Be warned… giraffe stance will not enable you to paint your toenails.
The truth is, I no longer know what I can do until I try it and find I can’t. Cutting toenails on my right foot, for instance… and varnishing them. The doctor on the phone asked if I could bring my right knee up to my chest, and until that point, I hadn’t realised that I couldn’t.
I began to limp on the first weekend of December, when the occasional twinges I’d been getting in my right hip became constant. Actually, it isn’t the hip that hurt when walking but the muscles down the front and side of my thigh which, I assume, are compensating for whatever movements the hip doesn’t want to make.
Since then I’ve been following hip and leg strengthening exercises. Anyone who has followed this blog for any length of time will know that exercise and me do not co-exist well. My dislike of sport and exercise began with school PE lessons and has never abated. Mostly, I find exercise deeply boring.
However, I cannot deny that these targeted excercises have made a difference. My leg muscles rarely hurt now as much as they did in December and January, although the hip still hurts at times. While exercises won’t rebuild my crumbling bones, I’m working on the theory that it’s muscles that are holding them together.
I’ve now had x-rays that confirm that my hip is arthritic, but it will apparenly have to get much worse before it is bad enough to justify anything more than painkillers.
Meanwhile, I’ve recognised coping strategies that I’ve been using for a while – even before my hip became painful. Take, for instance, the giraffe stance when bending to pick up something from the floor. This involves sticking out my right leg behind me or to one side as the still-flexible left leg squats so I can reach the floor. I’m trying now to insist on both legs bending (squats are one of my exercises) but sometimes I forget.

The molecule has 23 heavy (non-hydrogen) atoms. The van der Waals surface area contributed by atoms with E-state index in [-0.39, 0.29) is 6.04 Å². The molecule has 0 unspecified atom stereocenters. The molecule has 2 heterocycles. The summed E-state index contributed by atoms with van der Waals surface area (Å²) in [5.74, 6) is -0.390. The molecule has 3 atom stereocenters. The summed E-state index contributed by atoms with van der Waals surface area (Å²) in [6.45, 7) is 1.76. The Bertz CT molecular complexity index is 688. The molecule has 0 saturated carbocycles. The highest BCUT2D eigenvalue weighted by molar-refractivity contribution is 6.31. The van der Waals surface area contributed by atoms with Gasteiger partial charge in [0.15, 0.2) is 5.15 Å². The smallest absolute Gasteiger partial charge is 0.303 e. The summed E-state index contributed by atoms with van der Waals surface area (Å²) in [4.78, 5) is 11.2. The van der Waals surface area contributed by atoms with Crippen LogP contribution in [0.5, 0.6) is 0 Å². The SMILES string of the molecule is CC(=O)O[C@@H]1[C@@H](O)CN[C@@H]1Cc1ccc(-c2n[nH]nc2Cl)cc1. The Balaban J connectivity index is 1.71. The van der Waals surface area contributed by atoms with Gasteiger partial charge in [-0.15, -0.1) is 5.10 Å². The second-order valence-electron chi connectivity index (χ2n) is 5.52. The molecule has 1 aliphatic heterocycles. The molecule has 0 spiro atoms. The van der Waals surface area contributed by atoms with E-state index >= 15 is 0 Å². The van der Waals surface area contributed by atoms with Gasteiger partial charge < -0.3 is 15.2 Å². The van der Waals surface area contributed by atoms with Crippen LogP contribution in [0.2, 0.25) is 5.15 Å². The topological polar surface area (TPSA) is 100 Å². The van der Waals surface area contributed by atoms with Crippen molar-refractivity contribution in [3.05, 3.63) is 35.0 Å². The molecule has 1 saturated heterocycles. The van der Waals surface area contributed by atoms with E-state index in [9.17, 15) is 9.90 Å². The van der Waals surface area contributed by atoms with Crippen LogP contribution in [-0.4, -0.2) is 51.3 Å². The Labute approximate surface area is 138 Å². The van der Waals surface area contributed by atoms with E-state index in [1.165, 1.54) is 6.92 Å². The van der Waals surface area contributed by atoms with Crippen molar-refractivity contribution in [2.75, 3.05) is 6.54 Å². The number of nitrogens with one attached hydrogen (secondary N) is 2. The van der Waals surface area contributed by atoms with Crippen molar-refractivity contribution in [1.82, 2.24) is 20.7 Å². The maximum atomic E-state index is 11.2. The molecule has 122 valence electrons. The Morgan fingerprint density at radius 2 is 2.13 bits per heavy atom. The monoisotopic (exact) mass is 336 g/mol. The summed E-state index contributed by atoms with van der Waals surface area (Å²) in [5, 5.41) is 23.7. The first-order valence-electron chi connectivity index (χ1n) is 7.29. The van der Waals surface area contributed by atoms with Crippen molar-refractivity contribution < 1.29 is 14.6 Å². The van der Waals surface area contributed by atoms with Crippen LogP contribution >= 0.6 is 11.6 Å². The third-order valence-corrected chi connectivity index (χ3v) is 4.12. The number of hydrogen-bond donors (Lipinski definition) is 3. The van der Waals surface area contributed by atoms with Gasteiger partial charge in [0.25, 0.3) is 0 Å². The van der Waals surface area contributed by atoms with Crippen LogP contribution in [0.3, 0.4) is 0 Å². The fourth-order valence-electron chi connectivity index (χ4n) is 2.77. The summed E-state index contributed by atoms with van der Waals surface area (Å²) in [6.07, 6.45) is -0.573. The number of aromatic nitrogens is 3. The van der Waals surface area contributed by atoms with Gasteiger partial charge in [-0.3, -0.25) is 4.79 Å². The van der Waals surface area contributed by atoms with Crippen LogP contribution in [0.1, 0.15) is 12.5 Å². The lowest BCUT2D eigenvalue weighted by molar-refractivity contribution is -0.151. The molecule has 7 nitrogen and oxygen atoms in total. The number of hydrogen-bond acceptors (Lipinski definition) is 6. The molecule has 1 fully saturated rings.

Another coping strategy is one I must have been using for years without realising.
I work standing at my computer for most of the time and now find I have been resting all my weight on the good, left leg. Even now that I am aware of this, it is difficult to stand for long with my weight resting on the dodgy hip, even though doing so actually helps the leg pain longer term. (I’m guessing this counts as weight-bearing exercise which, I think I read somewhere, is good for bone health.) Strangely, when I transfer weight from left to right, it feels as though the bad right leg is longer than the other.
I must have been putting all my weight on the good leg for years without realising. For almost two years I suffered from plantar fasciitis on the ‘good’ side, which is damage to the muscle that runs under the foot. Plantar fasciitis results in foot pain and, again, limping when it gets bad. The solution for that one was supporting the insteps. This meant spending out on better sandals (and inserts for the shoes I loved too much to throw out) but first I had to realise that it wasn’t going to just go away. To avoid putting all my weight on it for hours on end would also have been a good strategy, but I’ve only realised since December that I was doing so.
It isn’t only the pain in the affected hip that causes problems. It’s the things my body does to avoid that pain that can become issues in themselves. As my gran used to advise… “Don’t grow old.”